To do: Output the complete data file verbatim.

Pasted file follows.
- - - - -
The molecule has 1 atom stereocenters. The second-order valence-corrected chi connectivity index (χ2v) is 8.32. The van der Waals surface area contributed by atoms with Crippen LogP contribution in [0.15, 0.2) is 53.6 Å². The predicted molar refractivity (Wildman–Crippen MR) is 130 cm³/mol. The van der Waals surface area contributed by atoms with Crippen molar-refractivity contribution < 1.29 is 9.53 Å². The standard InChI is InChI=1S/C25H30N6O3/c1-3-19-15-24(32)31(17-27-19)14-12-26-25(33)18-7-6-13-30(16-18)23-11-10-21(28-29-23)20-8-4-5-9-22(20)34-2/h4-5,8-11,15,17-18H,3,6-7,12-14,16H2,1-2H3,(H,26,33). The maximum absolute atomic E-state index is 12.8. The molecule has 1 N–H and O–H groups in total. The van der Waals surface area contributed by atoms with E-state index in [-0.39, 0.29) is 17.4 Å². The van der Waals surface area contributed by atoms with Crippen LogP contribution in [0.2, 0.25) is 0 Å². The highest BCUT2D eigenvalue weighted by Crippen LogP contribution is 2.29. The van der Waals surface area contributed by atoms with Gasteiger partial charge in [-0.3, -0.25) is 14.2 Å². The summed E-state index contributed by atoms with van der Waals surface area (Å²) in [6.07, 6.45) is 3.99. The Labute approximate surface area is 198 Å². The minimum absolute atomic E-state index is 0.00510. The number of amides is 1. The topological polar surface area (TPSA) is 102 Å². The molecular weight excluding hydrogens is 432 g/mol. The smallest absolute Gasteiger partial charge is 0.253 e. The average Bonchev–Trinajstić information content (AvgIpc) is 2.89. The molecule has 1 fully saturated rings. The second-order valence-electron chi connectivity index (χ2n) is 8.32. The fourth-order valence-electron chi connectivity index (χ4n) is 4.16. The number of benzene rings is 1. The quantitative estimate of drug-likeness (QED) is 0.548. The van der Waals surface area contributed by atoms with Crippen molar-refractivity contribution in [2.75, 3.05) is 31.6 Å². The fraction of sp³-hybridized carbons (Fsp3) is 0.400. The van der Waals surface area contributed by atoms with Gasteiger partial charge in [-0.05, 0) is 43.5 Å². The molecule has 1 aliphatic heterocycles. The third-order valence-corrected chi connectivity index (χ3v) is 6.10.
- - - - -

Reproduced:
The molecule has 1 atom stereocenters. The second-order valence-corrected chi connectivity index (χ2v) is 8.32. The van der Waals surface area contributed by atoms with Crippen LogP contribution in [0.15, 0.2) is 53.6 Å². The predicted molar refractivity (Wildman–Crippen MR) is 130 cm³/mol. The van der Waals surface area contributed by atoms with Crippen molar-refractivity contribution < 1.29 is 9.53 Å². The standard InChI is InChI=1S/C25H30N6O3/c1-3-19-15-24(32)31(17-27-19)14-12-26-25(33)18-7-6-13-30(16-18)23-11-10-21(28-29-23)20-8-4-5-9-22(20)34-2/h4-5,8-11,15,17-18H,3,6-7,12-14,16H2,1-2H3,(H,26,33). The maximum absolute atomic E-state index is 12.8. The molecule has 1 N–H and O–H groups in total. The van der Waals surface area contributed by atoms with E-state index in [-0.39, 0.29) is 17.4 Å². The van der Waals surface area contributed by atoms with Crippen LogP contribution in [0.2, 0.25) is 0 Å². The highest BCUT2D eigenvalue weighted by Crippen LogP contribution is 2.29. The van der Waals surface area contributed by atoms with Gasteiger partial charge in [-0.3, -0.25) is 14.2 Å². The summed E-state index contributed by atoms with van der Waals surface area (Å²) in [6.07, 6.45) is 3.99. The Labute approximate surface area is 198 Å². The minimum absolute atomic E-state index is 0.00510. The number of amides is 1. The topological polar surface area (TPSA) is 102 Å². The molecular weight excluding hydrogens is 432 g/mol. The smallest absolute Gasteiger partial charge is 0.253 e. The average Bonchev–Trinajstić information content (AvgIpc) is 2.89. The molecule has 1 fully saturated rings. The second-order valence-electron chi connectivity index (χ2n) is 8.32. The fourth-order valence-electron chi connectivity index (χ4n) is 4.16. The number of benzene rings is 1. The quantitative estimate of drug-likeness (QED) is 0.548. The van der Waals surface area contributed by atoms with Crippen molar-refractivity contribution in [2.75, 3.05) is 31.6 Å². The fraction of sp³-hybridized carbons (Fsp3) is 0.400. The van der Waals surface area contributed by atoms with Gasteiger partial charge in [-0.05, 0) is 43.5 Å². The molecule has 1 aliphatic heterocycles. The third-order valence-corrected chi connectivity index (χ3v) is 6.10.